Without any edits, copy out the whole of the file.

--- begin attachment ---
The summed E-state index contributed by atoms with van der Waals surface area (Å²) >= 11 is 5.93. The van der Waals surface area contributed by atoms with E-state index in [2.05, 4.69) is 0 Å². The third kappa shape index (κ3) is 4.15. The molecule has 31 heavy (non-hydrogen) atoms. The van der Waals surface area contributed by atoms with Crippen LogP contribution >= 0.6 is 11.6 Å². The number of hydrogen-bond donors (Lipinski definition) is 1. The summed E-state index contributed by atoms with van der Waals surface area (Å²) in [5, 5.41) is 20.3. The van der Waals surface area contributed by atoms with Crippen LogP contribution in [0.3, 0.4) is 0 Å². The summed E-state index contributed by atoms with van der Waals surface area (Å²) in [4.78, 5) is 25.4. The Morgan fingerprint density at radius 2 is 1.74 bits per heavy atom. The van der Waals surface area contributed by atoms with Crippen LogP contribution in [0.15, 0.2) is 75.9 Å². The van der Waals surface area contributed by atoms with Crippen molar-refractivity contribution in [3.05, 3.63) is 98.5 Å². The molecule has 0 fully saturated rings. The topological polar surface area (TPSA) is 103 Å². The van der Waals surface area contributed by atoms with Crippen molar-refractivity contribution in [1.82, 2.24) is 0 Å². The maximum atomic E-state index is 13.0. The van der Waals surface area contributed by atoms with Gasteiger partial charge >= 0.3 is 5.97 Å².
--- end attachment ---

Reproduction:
The summed E-state index contributed by atoms with van der Waals surface area (Å²) >= 11 is 5.93. The van der Waals surface area contributed by atoms with E-state index in [2.05, 4.69) is 0 Å². The third kappa shape index (κ3) is 4.15. The molecule has 31 heavy (non-hydrogen) atoms. The van der Waals surface area contributed by atoms with Crippen LogP contribution >= 0.6 is 11.6 Å². The number of hydrogen-bond donors (Lipinski definition) is 1. The summed E-state index contributed by atoms with van der Waals surface area (Å²) in [5, 5.41) is 20.3. The van der Waals surface area contributed by atoms with Crippen LogP contribution in [0.3, 0.4) is 0 Å². The summed E-state index contributed by atoms with van der Waals surface area (Å²) in [4.78, 5) is 25.4. The Morgan fingerprint density at radius 2 is 1.74 bits per heavy atom. The van der Waals surface area contributed by atoms with Crippen LogP contribution in [0.15, 0.2) is 75.9 Å². The van der Waals surface area contributed by atoms with Crippen molar-refractivity contribution in [3.05, 3.63) is 98.5 Å². The molecule has 0 fully saturated rings. The topological polar surface area (TPSA) is 103 Å². The van der Waals surface area contributed by atoms with Crippen molar-refractivity contribution in [1.82, 2.24) is 0 Å². The maximum atomic E-state index is 13.0. The van der Waals surface area contributed by atoms with Gasteiger partial charge >= 0.3 is 5.97 Å².